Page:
I haven't been near a TV for a few hours so I don't know whether Gordon Brown is still the British Prime Minister. But I wouldn't take a bet on it. The Labour party seems bent on getting rid of him pretty promptly, apparently without realising that they're sealing the fate of the party in the process. Only a fusion of the right wing of the Labour party with the Liberal Democrats to form a true left-of-centre social democratic party makes any real sense in today's times. But I guess the ghost of the SDP debacle hovers over this. So we can expect to see the Labour party march over a cliff during the next 12 months. What an inglorious - but utterly predictable - end to the sham experiment of New Labour.
Talking of which . . . A week or two ago, I cited Simon Jenkins book on British politics of the last 30 years - "Thatcher and Sons". His thesis is that Mrs T revolutionised the UK in two ways:- 1. She liberalised and dynamised the economy by, inter alia, privatising much that was in the ownership of the state, and 2. She compensated for loss of ownership by increasing government control via a process of relentless centralisation which was continued by Major and Blair and was always going to be brought to its apogee by the manic Mr Brown. Thus the Age of the Bureaucrat - with its crazy targets and its mad acronyms - was actually started in the 80s and has continued, under 3 prime ministers, ever since. With each one of them trying to outdo his predecessor when it came to centralising power, destroying local democracy and making daily life horrendous for hundreds and thousands of Brits. As Jenkins says, the real irony (tragedy) is that this has all led to far higher costs because the government and quasi-governmental bureacracies established to set and monitor the targets know only one way of working - expensively.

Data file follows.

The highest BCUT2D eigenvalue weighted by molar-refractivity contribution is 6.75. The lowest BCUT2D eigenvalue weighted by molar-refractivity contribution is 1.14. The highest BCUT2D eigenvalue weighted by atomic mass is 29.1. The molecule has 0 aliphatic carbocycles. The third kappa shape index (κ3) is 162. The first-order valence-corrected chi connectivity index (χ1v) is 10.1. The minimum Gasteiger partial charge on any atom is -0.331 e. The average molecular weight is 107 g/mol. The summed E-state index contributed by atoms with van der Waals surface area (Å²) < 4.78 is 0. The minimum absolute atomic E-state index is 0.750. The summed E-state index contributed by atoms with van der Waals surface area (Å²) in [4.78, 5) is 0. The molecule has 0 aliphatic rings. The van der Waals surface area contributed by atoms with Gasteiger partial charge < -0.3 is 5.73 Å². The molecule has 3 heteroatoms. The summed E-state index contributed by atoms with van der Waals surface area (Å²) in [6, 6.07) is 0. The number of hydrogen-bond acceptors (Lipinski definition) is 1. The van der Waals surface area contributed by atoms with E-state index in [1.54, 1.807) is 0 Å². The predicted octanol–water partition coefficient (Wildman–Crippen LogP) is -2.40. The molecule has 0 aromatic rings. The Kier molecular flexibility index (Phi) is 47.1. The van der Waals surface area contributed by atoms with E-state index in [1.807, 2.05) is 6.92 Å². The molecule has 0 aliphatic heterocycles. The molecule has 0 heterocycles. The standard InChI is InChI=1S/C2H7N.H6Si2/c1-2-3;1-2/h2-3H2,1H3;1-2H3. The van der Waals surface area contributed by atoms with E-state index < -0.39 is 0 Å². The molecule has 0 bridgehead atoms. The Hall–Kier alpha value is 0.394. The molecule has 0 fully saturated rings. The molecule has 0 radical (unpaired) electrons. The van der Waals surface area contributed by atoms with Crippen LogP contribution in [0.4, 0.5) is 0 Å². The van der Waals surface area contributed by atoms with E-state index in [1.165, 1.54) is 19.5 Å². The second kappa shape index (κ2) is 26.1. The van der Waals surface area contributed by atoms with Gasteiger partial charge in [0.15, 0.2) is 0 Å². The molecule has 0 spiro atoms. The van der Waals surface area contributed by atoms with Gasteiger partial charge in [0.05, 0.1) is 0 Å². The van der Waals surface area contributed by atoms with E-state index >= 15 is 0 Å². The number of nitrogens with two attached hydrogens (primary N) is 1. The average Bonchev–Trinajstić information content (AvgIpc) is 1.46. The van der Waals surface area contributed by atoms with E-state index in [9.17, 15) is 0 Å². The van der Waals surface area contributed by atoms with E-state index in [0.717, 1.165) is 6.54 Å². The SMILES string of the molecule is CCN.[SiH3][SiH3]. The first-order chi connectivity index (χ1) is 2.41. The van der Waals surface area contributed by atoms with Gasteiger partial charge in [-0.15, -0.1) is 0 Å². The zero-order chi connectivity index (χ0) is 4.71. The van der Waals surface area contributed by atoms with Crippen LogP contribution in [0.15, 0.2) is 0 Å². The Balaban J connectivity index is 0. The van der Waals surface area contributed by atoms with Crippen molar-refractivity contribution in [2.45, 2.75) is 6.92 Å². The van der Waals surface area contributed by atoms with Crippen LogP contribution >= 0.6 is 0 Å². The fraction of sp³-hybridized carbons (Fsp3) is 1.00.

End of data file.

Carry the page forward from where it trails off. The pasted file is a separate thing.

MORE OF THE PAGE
I could quote from almost every page of the book but will resist the temptation. I'll just mention a passage in which he refers to a visit Blair made to the USA in 1993, duing which time President Clinton stressed that modern politics is all about charismatic leadership. If so, then at least Britain and Spain have something in common right now- no evidence at all of such a thing. Though Sr Zapatero probably shades it from Mr Rajoy. Who?
Someone else you might not know is Heather Brooke. Thanks to an article in El País, I now know it was this journalist who did all the hard work to shine a light on the expense abuses of British MPs, for which The Daily Telegraph is now getting all the kudos. She must be seriously upset.
One of Spain's most famous judges has been fined 100 euros for an error which resulted in the flight of a major drug dealer. I wonder if he got the same prompt-payment discount of 30% I was given yesterday when I found a Banco Santander bank that wasn't packed to the gunwales.
I put a corduroy jacket in for repair last week, in one of those little Spanish shops which have disappeared from the UK scene. When I picked it up this morning, I was rather nonplussed to see they'd merely stitched a patch over the hole near the breast pocket and, to say the least, it wasn't flush with the rest of the garment. When I showed it to my lawyer friend, Elena, at lunch to guage her reaction, she merely asked me if I'd done it myself.
And I'd thought things were beginning to get better.